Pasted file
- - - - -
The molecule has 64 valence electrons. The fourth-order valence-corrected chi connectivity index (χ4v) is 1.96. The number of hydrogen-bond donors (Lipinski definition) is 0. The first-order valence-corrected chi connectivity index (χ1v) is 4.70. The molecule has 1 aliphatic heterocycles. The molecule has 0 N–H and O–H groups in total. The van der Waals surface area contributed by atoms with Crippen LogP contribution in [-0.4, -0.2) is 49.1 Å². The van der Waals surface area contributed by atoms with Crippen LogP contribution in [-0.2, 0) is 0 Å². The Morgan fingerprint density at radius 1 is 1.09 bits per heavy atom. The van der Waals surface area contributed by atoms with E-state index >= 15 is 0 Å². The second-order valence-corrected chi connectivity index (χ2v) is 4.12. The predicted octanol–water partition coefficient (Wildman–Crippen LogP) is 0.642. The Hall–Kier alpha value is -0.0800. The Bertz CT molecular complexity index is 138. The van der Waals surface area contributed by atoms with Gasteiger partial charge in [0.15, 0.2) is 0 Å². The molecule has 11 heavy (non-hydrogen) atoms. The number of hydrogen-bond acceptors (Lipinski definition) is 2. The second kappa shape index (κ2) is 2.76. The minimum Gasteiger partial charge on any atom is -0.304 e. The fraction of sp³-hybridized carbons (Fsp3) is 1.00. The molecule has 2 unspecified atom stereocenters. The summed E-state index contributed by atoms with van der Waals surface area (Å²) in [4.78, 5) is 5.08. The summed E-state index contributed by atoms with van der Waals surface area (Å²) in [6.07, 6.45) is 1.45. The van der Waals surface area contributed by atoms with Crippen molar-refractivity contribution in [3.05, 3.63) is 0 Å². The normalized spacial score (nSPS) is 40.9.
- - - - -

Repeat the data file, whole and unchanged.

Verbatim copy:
The molecule has 64 valence electrons. The fourth-order valence-corrected chi connectivity index (χ4v) is 1.96. The number of hydrogen-bond donors (Lipinski definition) is 0. The first-order valence-corrected chi connectivity index (χ1v) is 4.70. The molecule has 1 aliphatic heterocycles. The molecule has 0 N–H and O–H groups in total. The van der Waals surface area contributed by atoms with Crippen LogP contribution in [-0.4, -0.2) is 49.1 Å². The van der Waals surface area contributed by atoms with Crippen LogP contribution in [-0.2, 0) is 0 Å². The Morgan fingerprint density at radius 1 is 1.09 bits per heavy atom. The van der Waals surface area contributed by atoms with E-state index >= 15 is 0 Å². The second-order valence-corrected chi connectivity index (χ2v) is 4.12. The predicted octanol–water partition coefficient (Wildman–Crippen LogP) is 0.642. The Hall–Kier alpha value is -0.0800. The Bertz CT molecular complexity index is 138. The van der Waals surface area contributed by atoms with Gasteiger partial charge in [0.15, 0.2) is 0 Å². The molecule has 11 heavy (non-hydrogen) atoms. The number of hydrogen-bond acceptors (Lipinski definition) is 2. The second kappa shape index (κ2) is 2.76. The minimum Gasteiger partial charge on any atom is -0.304 e. The fraction of sp³-hybridized carbons (Fsp3) is 1.00. The molecule has 2 unspecified atom stereocenters. The summed E-state index contributed by atoms with van der Waals surface area (Å²) in [4.78, 5) is 5.08. The summed E-state index contributed by atoms with van der Waals surface area (Å²) in [6.07, 6.45) is 1.45. The van der Waals surface area contributed by atoms with Crippen molar-refractivity contribution in [3.05, 3.63) is 0 Å². The normalized spacial score (nSPS) is 40.9.